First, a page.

On any college campus today, obviously excluding those with no green plots, you will find dusty or muddy paths worn across the grass. You will also find undergraduates who will complain incessantly that every green space on campus is in the process of being paved.
I, too, as an undergraduate, bemoaned the asphalt attrition and consequent vitiation of verdancy. I blamed it entirely on the administration and on insufficiently energetic groundskeepers.
Of course, I was wrong. Oxford, Cambridge, and the other British universities have had it figured out for a long time. You want nice, tidy, grassy quadrangles? Keep the undergraduates off them, with signs to start and afterward with dogs. And this even though the climate in Britain is rather more congenial to vegetation that of the States.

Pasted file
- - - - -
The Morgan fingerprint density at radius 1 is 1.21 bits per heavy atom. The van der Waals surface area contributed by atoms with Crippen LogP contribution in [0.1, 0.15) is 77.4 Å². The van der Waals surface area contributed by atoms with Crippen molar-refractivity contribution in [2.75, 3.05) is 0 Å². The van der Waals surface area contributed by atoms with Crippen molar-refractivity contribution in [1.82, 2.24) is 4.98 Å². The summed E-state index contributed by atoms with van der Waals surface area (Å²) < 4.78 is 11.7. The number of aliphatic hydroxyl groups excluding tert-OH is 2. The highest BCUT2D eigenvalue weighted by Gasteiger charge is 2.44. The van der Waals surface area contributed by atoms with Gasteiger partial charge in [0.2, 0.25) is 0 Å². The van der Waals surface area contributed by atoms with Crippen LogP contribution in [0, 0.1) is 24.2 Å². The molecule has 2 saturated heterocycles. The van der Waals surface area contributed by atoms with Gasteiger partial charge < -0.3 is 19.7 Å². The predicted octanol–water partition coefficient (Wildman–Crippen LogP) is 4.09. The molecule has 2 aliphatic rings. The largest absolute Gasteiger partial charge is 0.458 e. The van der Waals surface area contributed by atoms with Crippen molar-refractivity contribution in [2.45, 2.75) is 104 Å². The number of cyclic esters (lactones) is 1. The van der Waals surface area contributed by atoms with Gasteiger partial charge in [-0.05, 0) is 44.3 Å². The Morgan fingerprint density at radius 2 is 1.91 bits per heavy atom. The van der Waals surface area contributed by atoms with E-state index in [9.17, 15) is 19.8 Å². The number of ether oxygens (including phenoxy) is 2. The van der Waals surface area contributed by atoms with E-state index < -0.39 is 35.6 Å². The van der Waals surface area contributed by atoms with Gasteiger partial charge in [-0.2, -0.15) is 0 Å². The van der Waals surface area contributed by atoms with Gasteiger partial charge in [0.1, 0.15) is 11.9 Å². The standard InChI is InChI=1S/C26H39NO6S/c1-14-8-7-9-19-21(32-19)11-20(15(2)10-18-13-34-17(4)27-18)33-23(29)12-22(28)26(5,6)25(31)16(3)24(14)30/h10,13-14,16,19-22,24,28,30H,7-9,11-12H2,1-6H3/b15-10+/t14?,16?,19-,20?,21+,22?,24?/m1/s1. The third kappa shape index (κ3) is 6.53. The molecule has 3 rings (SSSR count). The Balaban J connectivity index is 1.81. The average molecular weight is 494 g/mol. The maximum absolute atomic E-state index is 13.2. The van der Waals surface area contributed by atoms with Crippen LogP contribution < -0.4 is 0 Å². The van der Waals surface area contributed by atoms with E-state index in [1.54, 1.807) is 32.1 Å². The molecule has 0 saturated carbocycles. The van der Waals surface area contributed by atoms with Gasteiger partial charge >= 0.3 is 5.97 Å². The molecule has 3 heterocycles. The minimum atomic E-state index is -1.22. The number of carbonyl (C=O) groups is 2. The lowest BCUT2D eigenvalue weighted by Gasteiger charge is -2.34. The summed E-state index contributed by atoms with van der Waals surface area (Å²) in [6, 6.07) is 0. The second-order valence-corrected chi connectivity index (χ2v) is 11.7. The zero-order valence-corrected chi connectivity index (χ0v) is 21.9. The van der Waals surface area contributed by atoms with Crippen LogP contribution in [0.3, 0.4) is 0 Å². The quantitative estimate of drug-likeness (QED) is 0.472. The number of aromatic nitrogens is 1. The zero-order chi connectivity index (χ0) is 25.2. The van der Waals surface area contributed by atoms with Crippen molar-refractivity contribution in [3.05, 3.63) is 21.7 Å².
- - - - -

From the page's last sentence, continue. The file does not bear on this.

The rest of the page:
The complaining undergraduate ought to be able to realize that he is a cause and not a victim. Walking across grass wears it down. If the grass is already dying, do not walk on it. If you see an incipient path, make sure it does not become established. It will add ten seconds to your walk to class, but you're late anyway.